Four months after winning gold at the World Championships in Istanbul, Amy Broadhurst and Lisa O’Rourke are still waiting for the $100,000 prize money to be paid out by the International Boxing Association (IBA).
There is growing concern about the process for paying this prize money, given IBA’s financial health and dependence on its main sponsor Gazprom, the Russian-majority state-owned gas giant currently under a series of sanctions due to the war in Ukraine.
This, in turn, affected IBA’s bank accounts and access to funds, including $2.4 million in total prize money that was announced on the back of Gazprom’s sponsorship of the World Championships in May, the first time that bonus money has been given at a women’s tournament. . .
It included $100,000 each for the weight class gold medal winners, $50,000 to win the silver, and $25,000 to win the bronze (which happens twice in boxing since there is no fourth place).
Irish boxers won gold medals within half an hour of each other, Broadhurst first in lightweight and then O’Rourke in lightweight, taking ownership of the opening night of the finals held at Sinan Erdem Dom in Istanbul.
They won by unanimous and split decisions consecutively to become world champions for the first time in their careers, and instantly richer by $100,000; Or so they thought.
The Irish Boxing Association (IABA) confirmed to The Irish Times on Friday that it had had “ongoing contact” with the IBA since last May in an effort to secure a transfer of prize money to Broadhurst and O’Rourke – $200,000 total – but to no avail.
Correspondence seen by The Irish Times between USA Boxing and the IBA reveals a similar wait for prize money for gold medal winner Rashida Ellis. She is also worth $100,000 after winning the lightweight title in Istanbul in the absence of injured Olympic champion Kelly Harrington in that division. USA Boxing has filed four requests for clarification on the matter with payments totaling $185,000 due to the American boxers still owed.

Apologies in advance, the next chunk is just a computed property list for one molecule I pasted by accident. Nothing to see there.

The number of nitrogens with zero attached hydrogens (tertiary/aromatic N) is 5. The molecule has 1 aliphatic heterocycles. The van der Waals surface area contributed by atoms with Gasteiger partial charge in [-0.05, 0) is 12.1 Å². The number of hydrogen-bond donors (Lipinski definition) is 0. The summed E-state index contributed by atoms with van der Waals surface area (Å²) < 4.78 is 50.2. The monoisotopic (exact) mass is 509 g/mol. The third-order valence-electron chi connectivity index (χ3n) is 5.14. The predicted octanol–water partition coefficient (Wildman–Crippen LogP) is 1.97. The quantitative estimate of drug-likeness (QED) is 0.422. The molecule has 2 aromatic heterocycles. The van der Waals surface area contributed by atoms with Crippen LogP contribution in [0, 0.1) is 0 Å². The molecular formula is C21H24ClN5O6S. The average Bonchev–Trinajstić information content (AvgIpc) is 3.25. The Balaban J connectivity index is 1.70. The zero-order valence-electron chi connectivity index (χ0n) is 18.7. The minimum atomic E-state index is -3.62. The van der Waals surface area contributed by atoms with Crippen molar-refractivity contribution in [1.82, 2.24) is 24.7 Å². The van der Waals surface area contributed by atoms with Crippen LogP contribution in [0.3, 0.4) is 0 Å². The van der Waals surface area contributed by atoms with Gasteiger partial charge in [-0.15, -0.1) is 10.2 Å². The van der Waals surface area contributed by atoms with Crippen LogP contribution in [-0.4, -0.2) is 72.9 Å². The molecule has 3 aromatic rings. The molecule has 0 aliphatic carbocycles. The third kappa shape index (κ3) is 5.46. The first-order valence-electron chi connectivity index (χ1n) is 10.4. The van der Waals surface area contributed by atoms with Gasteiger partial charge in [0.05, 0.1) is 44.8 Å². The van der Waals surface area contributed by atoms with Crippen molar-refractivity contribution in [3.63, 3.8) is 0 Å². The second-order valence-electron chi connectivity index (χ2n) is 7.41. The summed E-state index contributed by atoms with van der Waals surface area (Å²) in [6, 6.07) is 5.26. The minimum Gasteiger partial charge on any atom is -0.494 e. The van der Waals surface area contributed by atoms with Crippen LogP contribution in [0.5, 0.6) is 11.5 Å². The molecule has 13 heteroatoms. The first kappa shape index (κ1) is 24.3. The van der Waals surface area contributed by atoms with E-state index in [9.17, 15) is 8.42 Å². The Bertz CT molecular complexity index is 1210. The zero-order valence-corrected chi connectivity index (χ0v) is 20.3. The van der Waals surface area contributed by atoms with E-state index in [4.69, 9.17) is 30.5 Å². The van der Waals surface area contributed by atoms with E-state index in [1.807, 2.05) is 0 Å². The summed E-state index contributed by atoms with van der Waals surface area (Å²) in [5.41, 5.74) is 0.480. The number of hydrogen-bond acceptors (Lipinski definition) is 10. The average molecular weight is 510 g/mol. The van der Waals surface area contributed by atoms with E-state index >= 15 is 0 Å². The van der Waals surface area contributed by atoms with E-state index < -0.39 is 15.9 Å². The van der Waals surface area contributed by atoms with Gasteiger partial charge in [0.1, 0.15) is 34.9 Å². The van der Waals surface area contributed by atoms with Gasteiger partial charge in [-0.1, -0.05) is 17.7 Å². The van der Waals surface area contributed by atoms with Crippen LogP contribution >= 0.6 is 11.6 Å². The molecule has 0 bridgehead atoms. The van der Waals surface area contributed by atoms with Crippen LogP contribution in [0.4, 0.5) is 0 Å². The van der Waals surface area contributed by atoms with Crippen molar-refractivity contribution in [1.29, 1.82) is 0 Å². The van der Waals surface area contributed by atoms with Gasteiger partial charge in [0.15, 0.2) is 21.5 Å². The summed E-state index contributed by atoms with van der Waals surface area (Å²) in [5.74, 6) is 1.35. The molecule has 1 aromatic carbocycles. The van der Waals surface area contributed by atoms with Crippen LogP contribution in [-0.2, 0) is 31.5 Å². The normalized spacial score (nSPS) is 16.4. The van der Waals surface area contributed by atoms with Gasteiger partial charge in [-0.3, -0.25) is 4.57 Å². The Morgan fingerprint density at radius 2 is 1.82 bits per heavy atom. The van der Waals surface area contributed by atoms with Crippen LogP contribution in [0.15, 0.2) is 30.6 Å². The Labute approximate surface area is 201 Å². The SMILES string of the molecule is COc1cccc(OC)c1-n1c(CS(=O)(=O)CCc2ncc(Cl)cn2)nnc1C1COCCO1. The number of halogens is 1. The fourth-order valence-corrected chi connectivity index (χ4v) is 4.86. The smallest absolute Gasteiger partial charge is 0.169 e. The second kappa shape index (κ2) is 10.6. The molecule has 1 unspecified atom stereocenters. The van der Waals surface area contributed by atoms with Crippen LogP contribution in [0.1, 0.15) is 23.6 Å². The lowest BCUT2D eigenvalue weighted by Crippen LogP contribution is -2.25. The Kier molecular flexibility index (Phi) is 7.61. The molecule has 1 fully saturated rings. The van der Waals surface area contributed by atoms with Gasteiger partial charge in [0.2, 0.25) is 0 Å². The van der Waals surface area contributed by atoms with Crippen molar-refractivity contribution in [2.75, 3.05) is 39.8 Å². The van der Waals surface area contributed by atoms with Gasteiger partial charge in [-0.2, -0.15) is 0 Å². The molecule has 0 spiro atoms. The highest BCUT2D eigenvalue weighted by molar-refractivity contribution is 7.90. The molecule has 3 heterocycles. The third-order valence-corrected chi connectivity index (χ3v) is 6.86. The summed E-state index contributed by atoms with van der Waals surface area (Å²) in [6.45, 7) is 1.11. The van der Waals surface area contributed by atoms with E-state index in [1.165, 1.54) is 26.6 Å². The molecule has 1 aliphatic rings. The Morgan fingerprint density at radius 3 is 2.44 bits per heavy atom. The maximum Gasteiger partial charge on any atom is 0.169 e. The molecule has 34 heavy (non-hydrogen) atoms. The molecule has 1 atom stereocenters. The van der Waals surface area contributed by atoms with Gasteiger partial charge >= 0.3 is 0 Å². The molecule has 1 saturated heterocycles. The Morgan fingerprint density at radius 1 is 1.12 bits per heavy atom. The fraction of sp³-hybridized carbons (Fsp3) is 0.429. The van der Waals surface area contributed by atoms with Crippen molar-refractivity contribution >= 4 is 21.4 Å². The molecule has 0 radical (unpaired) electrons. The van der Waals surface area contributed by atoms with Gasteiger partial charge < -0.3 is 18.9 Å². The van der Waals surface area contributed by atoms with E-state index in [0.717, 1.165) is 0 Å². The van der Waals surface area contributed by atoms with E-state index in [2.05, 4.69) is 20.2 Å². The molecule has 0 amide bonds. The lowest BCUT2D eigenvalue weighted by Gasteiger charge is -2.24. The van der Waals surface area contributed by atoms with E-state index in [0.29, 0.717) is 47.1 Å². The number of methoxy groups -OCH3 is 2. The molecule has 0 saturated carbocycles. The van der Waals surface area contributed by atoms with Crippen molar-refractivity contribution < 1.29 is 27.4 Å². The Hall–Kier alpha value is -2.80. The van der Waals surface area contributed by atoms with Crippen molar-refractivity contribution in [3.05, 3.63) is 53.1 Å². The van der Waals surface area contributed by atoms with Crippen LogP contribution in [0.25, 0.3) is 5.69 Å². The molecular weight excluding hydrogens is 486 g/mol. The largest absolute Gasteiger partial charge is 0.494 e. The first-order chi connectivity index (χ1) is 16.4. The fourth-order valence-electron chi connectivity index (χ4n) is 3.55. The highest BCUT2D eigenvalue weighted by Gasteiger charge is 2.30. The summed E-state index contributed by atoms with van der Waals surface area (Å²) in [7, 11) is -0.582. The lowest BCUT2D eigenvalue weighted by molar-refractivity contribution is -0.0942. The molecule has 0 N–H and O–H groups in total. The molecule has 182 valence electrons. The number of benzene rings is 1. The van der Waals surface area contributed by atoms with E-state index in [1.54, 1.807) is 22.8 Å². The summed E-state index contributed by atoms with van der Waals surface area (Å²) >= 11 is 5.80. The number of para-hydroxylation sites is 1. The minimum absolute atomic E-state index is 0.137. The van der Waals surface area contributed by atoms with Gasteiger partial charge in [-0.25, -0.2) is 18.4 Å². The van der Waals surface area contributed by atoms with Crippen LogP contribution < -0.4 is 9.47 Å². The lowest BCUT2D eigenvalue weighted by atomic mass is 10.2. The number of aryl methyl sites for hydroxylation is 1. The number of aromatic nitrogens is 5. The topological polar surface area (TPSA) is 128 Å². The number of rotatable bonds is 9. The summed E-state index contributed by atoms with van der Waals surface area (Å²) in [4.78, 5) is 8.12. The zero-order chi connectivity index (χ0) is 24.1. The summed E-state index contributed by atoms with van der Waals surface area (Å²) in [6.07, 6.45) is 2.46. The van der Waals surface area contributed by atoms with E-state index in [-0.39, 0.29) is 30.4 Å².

The IBA has made it clear to its member associations that the prize money will be transferred via one transfer to each of the successful boxers’ accounts, once bank details have been verified and anti-doping requirements are met. This was expected to take several weeks, although certainly not several months.
In response to clarification of the matter, the WBA said by email on Friday that “the first medalists in Istanbul have already received their prize money” and “the process will be completed within the next few days for whoever won a medal at the Women’s World Boxing Championships.” IBA.”
These statements have been made before, including by USA Boxing. Ciara Plunkett, IABA’s Communications and Inclusion Officer, says her most recent contact with the IBA was 10 days ago. “We have been in constant contact with the IBA, since May, and we have not set a date or indication of when the money will be transferred. Our understanding is that all the other associations are left in a similar situation.”
When asked if the IABA was sure the prize money would be paid, she said, “We’ll have no good indication, at this point, of how that might turn out either way.”
O’Rourke is trained with her sister Ovi by Mike Monghan, the head coach of the Olympic Boxing Club of Galway. She turned 20 on the same weekend as the tournament in Istanbul and has yet to receive funding from Sport Ireland, and the outstanding prize money is clearly going a long way in her young career.
“that they [IBA] We were talking first about waiting for anti-doping, to make sure all the winners are clean, but I think they’re putting it on the long finger now,” says Mongan. “The sponsor is Gazprom, being Russian, I don’t know what that might have to do with that.
“But it’s definitely fishy at this point. It’s a life-changing amount of money for Lisa and Amy, and I think they’re getting ready to prepare for some disappointment.”
The Gazprom deal was reported to be worth about $31 million to the IBA, and is set to expire at the end of December. Gazprom is 38 percent owned by the Kremlin, two other Russian companies with an additional 12 percent. Last March, the European Union banned all investments in Russia’s energy sector, including Gazprom. The US and UK governments have also imposed sanctions on Gazprom.
Since December 2017, the International Olympic Committee (IOC) has suspended all funding to the International Boxing Association, which last year dropped all references to the International Amateur Boxing Association (AIBA).
The delay in handing out the prize money comes against the backdrop of the recent fight to keep boxing in the Olympics, as the International Professional League organized an extraordinary conference on Sunday, September 25, in Yerevan in Armenia where incumbent President Omar Kremlev is set to be faced by the Dutch. Boxing Association President Boris van der Furst.
A letter from the International Olympic Committee to the International Bar last week highlighted concerns about Gazprom’s “financial dependency” and an “increasing” role for the presidential office in Moscow. A final decision on boxing’s inclusion in the 2028 Games will be made in Los Angeles this March. It is currently not part of the Olympic program outside of Paris.